Tim Greve, Fridtjof Nansen, Lausanne : Fondation Jean Monnet pour l’Europe : Centre de recherches européennes, 1989.
Roland Huntford, Nansen: the explorer as hero, London : Duckworth, 1997.
Francesca Piana, Towards the international refugee regime : humanitarianism in the wake of the First World War, Geneva : [s.n.], 2013.
Fritz Wartenweiler, Fritdjof Nansen : le Viking intrépide, Genève : Labor et Fides, 1946.
Articles and chapters
Fridtjof Nansen and the International Protection of Refugees: Reports, Documents, Literature Survey, Refugee Survey Quarterly, Vol. 22, no. 1, 2003. Includes : Vincent Chetail, Fridtjof Nansen and the International Protection of Refugees: an Introduction / Ivor C. Jackson, Dr. Fridtjof Nansen: a Pioneer in the International Protection of Refugees / Alessandra Roversi, The Evolution of the Refugee Regime and Institutional Responses: Legacies from the Nansen Period / Otto Hieronymi, The Nansen Passport: a Tool of Freedom of Movement and of Protection / Geneviève Bador and Olivier Delarue, The Nansen Refugee Award / Blandine Blukacz-Louisfert, The Nansen Archival Collection at the Library of the United Nations Office at Geneva.
Marin Coudreau, « Le Comité international de secours à la Russie, l’Action Nansen et les bolcheviks (1921-1924) », Relations internationales, 2012/3, n°151, p. 49-61.
Rebecka Lettevall, « Neutrality and humanitarianism: Fridtjof Nansen and the Nansen passports », in Neutrality in twentieth-century Europe : intersections of science, culture, and politics after the First World War, New York; London: Routledge, 2012, p. 316-336.
Katy Long, « Early Repatriation Policy: Russian Refugee Return 1922–1924 », Journal of Refugee Studies, Volume 22, Issue 2, june 2009, p. 133–154.
Kimberly Lowe, « Navigating the profits and pitfalls of governmental partnerships: the ICRC and intergovernmental relief, 1918-23 », Disasters: the journal of disaster studies and management, Vol. 39, supplement 2, October 2015, p. 204-218.
Enrico Natale, « Quand l’humanitaire commençait à faire son cinéma : les films du CICR des années 20 », Revue internationale de la Croix-Rouge, Vol. 86, no. 854, juin 2004, p. 415-438.
Francesca Piana, « L’humanitaire d’après-guerre: Prisonniers de guerre et réfugiés russes dans la politique du Comité International de la Croix Rouge et de la Société des Nations », Relations internationales, 2012, Vol. 151, no. 3, p. 63-75.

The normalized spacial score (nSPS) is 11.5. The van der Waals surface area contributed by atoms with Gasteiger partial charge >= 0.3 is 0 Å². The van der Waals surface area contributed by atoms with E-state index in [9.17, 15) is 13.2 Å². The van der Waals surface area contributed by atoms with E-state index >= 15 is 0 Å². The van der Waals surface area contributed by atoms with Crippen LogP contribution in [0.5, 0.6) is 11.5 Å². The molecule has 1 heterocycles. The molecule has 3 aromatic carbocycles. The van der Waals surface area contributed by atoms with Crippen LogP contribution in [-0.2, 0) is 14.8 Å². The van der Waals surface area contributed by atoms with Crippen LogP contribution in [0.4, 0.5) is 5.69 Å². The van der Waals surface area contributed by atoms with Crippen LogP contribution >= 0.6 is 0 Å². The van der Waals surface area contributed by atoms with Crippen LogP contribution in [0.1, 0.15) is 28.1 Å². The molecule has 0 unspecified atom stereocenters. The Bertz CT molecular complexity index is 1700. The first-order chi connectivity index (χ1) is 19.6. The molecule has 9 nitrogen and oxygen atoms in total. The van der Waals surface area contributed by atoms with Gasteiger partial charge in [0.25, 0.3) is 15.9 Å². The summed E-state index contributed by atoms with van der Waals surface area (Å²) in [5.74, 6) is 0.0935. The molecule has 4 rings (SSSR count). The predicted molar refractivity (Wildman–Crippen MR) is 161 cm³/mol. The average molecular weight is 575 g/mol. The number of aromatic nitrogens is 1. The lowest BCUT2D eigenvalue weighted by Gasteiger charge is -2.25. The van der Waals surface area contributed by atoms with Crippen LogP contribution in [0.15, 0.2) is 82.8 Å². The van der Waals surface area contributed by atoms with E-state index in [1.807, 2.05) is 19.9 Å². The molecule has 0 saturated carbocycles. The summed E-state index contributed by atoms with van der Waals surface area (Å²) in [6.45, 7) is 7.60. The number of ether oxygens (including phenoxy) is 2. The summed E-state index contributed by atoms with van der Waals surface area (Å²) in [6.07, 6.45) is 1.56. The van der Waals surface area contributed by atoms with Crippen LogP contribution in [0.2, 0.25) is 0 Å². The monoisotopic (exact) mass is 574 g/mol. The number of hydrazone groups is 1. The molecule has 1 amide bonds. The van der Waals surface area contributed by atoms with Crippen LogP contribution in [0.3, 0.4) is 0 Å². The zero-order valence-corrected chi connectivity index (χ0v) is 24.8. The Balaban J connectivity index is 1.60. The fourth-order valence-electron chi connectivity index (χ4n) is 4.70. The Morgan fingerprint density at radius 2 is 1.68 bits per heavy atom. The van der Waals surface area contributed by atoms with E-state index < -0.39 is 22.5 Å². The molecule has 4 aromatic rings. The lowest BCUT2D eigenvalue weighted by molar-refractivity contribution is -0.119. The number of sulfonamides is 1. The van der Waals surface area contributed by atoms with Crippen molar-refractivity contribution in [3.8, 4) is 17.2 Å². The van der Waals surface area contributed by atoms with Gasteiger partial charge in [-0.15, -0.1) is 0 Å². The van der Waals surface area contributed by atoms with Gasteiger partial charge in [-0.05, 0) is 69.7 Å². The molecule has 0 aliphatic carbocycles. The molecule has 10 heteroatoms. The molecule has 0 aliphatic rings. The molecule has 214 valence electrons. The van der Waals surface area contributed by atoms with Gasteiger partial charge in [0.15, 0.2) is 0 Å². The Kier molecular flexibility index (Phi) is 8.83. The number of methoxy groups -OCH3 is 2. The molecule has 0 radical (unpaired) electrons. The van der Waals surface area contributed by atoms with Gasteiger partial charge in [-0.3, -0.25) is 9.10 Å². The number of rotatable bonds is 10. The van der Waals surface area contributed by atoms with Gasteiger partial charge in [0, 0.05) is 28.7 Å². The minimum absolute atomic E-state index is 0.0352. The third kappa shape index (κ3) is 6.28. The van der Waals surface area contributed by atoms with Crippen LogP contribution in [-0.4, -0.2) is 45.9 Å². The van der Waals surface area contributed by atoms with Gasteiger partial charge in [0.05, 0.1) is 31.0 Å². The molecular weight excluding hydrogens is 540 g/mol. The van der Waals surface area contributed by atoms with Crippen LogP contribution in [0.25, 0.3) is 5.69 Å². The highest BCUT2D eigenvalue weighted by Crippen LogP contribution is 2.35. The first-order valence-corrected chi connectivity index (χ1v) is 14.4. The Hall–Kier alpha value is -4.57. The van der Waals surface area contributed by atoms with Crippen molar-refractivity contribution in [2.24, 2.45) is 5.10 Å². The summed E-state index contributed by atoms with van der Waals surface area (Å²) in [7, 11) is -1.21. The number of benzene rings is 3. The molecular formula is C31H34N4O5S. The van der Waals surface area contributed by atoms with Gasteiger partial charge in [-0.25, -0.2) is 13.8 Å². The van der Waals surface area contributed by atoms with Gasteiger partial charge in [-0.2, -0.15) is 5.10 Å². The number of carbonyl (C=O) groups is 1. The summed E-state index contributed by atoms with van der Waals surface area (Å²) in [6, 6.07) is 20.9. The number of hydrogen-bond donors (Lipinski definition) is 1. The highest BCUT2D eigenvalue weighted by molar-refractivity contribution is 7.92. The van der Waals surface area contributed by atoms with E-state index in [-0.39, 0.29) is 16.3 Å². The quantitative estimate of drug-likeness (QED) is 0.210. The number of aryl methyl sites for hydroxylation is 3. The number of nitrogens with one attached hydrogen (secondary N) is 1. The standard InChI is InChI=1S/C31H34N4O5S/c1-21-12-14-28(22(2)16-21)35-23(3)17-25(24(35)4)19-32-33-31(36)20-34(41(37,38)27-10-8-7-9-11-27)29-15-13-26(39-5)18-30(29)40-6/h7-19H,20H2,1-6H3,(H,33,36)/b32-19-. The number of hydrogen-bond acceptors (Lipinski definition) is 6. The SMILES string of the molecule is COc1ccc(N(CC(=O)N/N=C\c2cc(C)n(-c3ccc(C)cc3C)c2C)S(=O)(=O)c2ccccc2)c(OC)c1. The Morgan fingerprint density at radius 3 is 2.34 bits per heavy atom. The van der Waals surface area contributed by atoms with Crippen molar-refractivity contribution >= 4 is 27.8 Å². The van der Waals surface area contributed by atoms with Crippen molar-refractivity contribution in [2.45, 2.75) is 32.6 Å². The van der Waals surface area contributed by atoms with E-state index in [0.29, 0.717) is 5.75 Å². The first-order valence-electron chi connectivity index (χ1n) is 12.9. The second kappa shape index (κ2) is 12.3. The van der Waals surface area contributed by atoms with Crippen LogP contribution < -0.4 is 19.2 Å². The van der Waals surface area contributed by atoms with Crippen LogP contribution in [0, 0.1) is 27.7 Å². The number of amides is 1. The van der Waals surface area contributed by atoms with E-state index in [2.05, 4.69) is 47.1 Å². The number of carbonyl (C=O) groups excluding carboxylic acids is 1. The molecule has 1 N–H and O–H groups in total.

Carl-Emil Vogt, « Fridtjof Nansen et l’aide alimentaire européenne à la Russie et à l’Ukraine bolcheviques en 1921-1923 », Matériaux pour l’histoire de notre temps, 2009/3, no. 95, p. 5-12.
– UNOG Library Research Guide, Fridtjof Nansen, First High Commissioner for Refugees : Selected Resources
– The Nansen Electronic Photographic Archive, the University of Oslo Library
– Page dedicated to Fridtjof Nansen as Nobel Peace Prize laureate by The Norwegian Nobel Institute (includes a short biography and his award speech)
– The Nansen Refugee Award, awarded by the United Nations High Commissioner for Refugees (UNHCR)
 Fridtjof Nansen, « Rapport lu à l’Assemblée de la Société des Nations le 18 novembre 1920, sur l’œuvre du rapatriement des prisonniers de guerre », Revue internationale de la Croix-Rouge, Vol. 2, no. 24, décembre 1920, p. 1293 (extract translated from French).
 Rapport général du Comité international de la Croix-Rouge sur son activité de 1921 à 1923, Genève : CICR, 1923, p. 117.
 Francesca Piana, « L’humanitaire d’après-guerre: Prisonniers de guerre et réfugiés russes dans la politique du Comité International de la Croix Rouge et de la Société des Nations », Relations internationales, 2012, Vol. 151, no. 3, p. 63-75.
 Renée-Marguerite Frick-Cramer, « Le rapatriement des prisonniers du front oriental, après la guerre de 1914-1918 (1919-1922) », Revue internationale de la Croix-Rouge, Vol. 26, no. 309, septembre 1944, p. 706. In English, the telegram would have read something among those lines : “Urging you to give formal authorization to repatriate prisoners of war of all nationalities interned in Siberia. We are currently talking to local authorities. They are willing to release prisoners of war. Consent Council of Ambassadors is essential to negotiate credits and obtain freight. Situation so critical that decision is urgently needed. Ador, President International Committee Red Cross.”